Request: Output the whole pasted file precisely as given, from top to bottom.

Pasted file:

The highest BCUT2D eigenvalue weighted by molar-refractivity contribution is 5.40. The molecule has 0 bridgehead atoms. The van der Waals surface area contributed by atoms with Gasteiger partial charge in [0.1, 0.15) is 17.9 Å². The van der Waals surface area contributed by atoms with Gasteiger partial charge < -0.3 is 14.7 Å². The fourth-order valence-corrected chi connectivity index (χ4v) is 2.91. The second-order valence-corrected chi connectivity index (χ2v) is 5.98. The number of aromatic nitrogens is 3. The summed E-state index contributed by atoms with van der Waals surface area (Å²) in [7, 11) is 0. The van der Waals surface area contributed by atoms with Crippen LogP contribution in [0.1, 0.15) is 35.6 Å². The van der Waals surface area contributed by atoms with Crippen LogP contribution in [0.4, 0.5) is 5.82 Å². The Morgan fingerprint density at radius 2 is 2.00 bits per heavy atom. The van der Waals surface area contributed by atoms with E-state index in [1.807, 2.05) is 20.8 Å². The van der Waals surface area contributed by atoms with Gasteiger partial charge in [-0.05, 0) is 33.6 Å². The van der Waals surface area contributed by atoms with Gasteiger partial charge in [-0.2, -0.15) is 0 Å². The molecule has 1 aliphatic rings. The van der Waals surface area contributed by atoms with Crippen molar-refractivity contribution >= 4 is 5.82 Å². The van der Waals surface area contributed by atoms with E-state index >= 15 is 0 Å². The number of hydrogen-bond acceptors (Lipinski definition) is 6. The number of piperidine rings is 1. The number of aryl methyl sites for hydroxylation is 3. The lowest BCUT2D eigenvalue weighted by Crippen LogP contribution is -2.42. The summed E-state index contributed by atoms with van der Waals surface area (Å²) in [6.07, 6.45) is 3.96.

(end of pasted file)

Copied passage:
The highest BCUT2D eigenvalue weighted by molar-refractivity contribution is 5.40. The molecule has 0 bridgehead atoms. The van der Waals surface area contributed by atoms with Gasteiger partial charge in [0.1, 0.15) is 17.9 Å². The van der Waals surface area contributed by atoms with Gasteiger partial charge < -0.3 is 14.7 Å². The fourth-order valence-corrected chi connectivity index (χ4v) is 2.91. The second-order valence-corrected chi connectivity index (χ2v) is 5.98. The number of aromatic nitrogens is 3. The summed E-state index contributed by atoms with van der Waals surface area (Å²) in [7, 11) is 0. The van der Waals surface area contributed by atoms with Crippen LogP contribution in [0.1, 0.15) is 35.6 Å². The van der Waals surface area contributed by atoms with Crippen LogP contribution in [0.4, 0.5) is 5.82 Å². The Morgan fingerprint density at radius 2 is 2.00 bits per heavy atom. The van der Waals surface area contributed by atoms with E-state index in [1.807, 2.05) is 20.8 Å². The van der Waals surface area contributed by atoms with Gasteiger partial charge in [-0.05, 0) is 33.6 Å². The van der Waals surface area contributed by atoms with Gasteiger partial charge in [-0.2, -0.15) is 0 Å². The molecule has 1 aliphatic rings. The van der Waals surface area contributed by atoms with Crippen molar-refractivity contribution >= 4 is 5.82 Å². The van der Waals surface area contributed by atoms with E-state index >= 15 is 0 Å². The number of hydrogen-bond acceptors (Lipinski definition) is 6. The number of piperidine rings is 1. The number of aryl methyl sites for hydroxylation is 3. The lowest BCUT2D eigenvalue weighted by Crippen LogP contribution is -2.42. The summed E-state index contributed by atoms with van der Waals surface area (Å²) in [6.07, 6.45) is 3.96.